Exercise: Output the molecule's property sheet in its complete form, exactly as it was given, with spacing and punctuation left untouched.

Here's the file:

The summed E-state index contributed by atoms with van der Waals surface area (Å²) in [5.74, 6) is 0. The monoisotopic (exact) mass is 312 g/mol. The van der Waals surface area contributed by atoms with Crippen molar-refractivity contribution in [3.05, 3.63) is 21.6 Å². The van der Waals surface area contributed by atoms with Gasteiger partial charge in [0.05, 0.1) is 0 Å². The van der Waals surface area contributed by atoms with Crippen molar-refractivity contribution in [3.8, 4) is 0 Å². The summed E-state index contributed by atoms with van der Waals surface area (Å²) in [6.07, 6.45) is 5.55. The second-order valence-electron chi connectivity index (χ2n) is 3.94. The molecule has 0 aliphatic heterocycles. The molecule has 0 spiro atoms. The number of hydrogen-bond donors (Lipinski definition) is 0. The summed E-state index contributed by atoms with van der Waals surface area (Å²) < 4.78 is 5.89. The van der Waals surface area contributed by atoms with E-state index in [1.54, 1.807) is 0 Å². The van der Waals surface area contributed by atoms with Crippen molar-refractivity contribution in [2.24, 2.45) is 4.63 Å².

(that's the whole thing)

The summed E-state index contributed by atoms with van der Waals surface area (Å²) in [5.74, 6) is 0. The monoisotopic (exact) mass is 312 g/mol. The van der Waals surface area contributed by atoms with Crippen molar-refractivity contribution in [3.05, 3.63) is 21.6 Å². The van der Waals surface area contributed by atoms with Gasteiger partial charge in [0.05, 0.1) is 0 Å². The van der Waals surface area contributed by atoms with Crippen molar-refractivity contribution in [3.8, 4) is 0 Å². The summed E-state index contributed by atoms with van der Waals surface area (Å²) in [6.07, 6.45) is 5.55. The second-order valence-electron chi connectivity index (χ2n) is 3.94. The molecule has 0 aliphatic heterocycles. The molecule has 0 spiro atoms. The number of hydrogen-bond donors (Lipinski definition) is 0. The summed E-state index contributed by atoms with van der Waals surface area (Å²) < 4.78 is 5.89. The van der Waals surface area contributed by atoms with E-state index in [1.54, 1.807) is 0 Å². The van der Waals surface area contributed by atoms with Crippen molar-refractivity contribution in [2.24, 2.45) is 4.63 Å².